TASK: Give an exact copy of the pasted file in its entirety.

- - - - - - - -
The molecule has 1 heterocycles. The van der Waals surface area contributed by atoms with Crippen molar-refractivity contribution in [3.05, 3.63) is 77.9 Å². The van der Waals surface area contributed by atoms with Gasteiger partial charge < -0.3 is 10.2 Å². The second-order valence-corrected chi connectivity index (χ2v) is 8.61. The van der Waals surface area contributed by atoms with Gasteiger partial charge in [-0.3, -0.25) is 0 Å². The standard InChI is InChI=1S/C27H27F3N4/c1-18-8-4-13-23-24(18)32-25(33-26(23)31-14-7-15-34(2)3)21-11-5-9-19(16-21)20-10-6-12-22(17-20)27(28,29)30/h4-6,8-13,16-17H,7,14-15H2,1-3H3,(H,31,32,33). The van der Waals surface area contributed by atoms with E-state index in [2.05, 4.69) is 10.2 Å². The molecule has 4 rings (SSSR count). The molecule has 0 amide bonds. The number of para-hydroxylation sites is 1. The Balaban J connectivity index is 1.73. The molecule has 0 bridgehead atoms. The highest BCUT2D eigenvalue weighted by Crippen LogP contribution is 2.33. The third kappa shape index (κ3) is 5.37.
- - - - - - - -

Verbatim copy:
The molecule has 1 heterocycles. The van der Waals surface area contributed by atoms with Crippen molar-refractivity contribution in [3.05, 3.63) is 77.9 Å². The van der Waals surface area contributed by atoms with Gasteiger partial charge < -0.3 is 10.2 Å². The second-order valence-corrected chi connectivity index (χ2v) is 8.61. The van der Waals surface area contributed by atoms with Gasteiger partial charge in [-0.3, -0.25) is 0 Å². The standard InChI is InChI=1S/C27H27F3N4/c1-18-8-4-13-23-24(18)32-25(33-26(23)31-14-7-15-34(2)3)21-11-5-9-19(16-21)20-10-6-12-22(17-20)27(28,29)30/h4-6,8-13,16-17H,7,14-15H2,1-3H3,(H,31,32,33). The van der Waals surface area contributed by atoms with E-state index in [2.05, 4.69) is 10.2 Å². The molecule has 4 rings (SSSR count). The molecule has 0 amide bonds. The number of para-hydroxylation sites is 1. The Balaban J connectivity index is 1.73. The molecule has 0 bridgehead atoms. The highest BCUT2D eigenvalue weighted by Crippen LogP contribution is 2.33. The third kappa shape index (κ3) is 5.37.